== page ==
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The Goslings - Spaceheater

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Artist: The Goslings

Album: Spaceheater

Label: Asaurus

Review date: Apr. 5, 2005


Asaurus is a small CD-R label run out of suburban Detroit, and serves as home to such magnificently/disastrously named artistes as Pants Yell, The 32-Bit Handhelds and, lest we forget, Elliott the Letter Ostrich. Each release is a labour of love, finely packaged and full of sounds that traverse the fine line between leftfield exploration and indie-rock convention.

Despite their fey sounding moniker, The Goslings frequent the more experimental side of the shoreline. Spaceheater opens impressively with “In May,” almost 13 minutes of shuddering Sunn O)))/Growing-style drone-fest that would warm the cockles of any doom rocker’s heart. Distorted rumbles, scorching feedback and a wall of amp-buzz haze create a prolonged introduction until, 11 minutes in, the sonic fog is lifted, giving way to a tapestry of plaintive organ meditation, field recordings and a ghostly, wordless vocal that recalls those parts during Loveless where you thought your turntable was about to grind to a smoking standstill.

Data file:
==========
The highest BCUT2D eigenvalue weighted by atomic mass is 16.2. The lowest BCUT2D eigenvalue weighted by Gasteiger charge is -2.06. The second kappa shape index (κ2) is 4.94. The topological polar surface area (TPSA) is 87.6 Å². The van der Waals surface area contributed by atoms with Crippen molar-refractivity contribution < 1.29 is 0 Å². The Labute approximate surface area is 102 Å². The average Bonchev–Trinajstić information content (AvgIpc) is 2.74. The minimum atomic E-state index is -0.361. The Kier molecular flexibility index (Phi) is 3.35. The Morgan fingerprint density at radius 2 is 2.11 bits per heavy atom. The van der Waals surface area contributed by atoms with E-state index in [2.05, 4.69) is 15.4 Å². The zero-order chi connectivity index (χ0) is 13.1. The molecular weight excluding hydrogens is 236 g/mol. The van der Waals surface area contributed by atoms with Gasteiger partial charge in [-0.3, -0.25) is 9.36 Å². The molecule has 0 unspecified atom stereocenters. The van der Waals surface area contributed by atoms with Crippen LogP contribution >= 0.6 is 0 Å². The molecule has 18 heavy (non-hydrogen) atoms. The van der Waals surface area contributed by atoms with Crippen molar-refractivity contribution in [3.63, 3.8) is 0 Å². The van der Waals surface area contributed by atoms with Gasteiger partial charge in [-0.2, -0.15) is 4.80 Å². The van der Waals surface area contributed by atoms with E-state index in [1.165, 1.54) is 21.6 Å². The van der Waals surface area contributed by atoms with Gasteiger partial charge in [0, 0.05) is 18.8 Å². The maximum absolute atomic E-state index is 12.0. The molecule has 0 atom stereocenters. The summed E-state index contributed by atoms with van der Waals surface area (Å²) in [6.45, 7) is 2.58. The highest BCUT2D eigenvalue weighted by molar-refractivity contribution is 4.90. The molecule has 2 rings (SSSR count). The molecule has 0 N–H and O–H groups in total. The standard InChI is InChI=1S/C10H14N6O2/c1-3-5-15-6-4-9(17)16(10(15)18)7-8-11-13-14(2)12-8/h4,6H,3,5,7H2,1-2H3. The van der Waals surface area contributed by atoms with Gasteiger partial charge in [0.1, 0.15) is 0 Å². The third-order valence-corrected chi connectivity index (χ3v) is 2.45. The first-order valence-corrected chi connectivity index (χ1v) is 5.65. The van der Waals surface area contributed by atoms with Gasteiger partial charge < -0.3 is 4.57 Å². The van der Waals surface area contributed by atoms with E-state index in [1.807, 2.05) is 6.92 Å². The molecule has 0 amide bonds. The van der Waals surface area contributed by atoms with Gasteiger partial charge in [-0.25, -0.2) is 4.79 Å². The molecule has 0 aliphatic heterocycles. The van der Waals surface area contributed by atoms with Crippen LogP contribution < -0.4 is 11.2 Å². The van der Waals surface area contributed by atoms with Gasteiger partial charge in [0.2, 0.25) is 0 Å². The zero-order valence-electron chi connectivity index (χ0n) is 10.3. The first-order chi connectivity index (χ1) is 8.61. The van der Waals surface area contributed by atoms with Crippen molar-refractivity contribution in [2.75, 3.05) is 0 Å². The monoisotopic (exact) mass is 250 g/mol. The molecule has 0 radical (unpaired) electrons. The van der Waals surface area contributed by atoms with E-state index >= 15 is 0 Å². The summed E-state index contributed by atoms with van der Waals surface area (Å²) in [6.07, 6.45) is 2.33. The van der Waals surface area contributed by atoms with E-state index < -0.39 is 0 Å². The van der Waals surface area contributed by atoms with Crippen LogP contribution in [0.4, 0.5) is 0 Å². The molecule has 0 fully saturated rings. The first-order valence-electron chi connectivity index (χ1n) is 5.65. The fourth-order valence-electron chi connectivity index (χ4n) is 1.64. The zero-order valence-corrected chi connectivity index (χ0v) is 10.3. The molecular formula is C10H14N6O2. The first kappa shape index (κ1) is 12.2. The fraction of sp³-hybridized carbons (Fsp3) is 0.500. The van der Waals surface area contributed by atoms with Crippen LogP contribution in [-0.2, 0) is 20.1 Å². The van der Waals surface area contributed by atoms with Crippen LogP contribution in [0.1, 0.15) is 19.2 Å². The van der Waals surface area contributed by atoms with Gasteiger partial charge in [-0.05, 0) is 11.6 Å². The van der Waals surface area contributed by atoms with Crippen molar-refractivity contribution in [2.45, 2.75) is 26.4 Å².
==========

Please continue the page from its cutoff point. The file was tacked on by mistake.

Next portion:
The remaining three tracks all sound as if they were assembled by committee; sonic collages of disparate parts resulting in pieces that seem more like a collection of miniature vignettes than anything concrete. It’s as if the group lack confidence in their creations, failing to invest sufficient faith or time in any one direction. But what the music lacks in cohesion, it more than makes up in naďve charm – see, for instance, the evocative use of soundscapes during the finale of “Statuette,” as the eerie sound of splashing water is juxtaposed with the conversation of crickets and a faint industrial hum. It all serves to conjure up some deserted dustbowl plucked straight out of The Texas Chainsaw Massacre. “Lillian” lets the side down just a little with a non-eventful take on themes better explored elsewhere on the EP. The use of manipulated vocal speeds seems tokenistic, rather than in anyway integral or complementary to the plot.

The final track, “Summer For Spring” begins with a peel of damaged church bells and birdsong, up until the half-way point where the whole things shifts, morphing into an acid-soaked take on a Low ballad or the madrigals of Tara Burke’s Fursaxa, leaving behind just the vaguest remnant of a song.

By Spencer Grady

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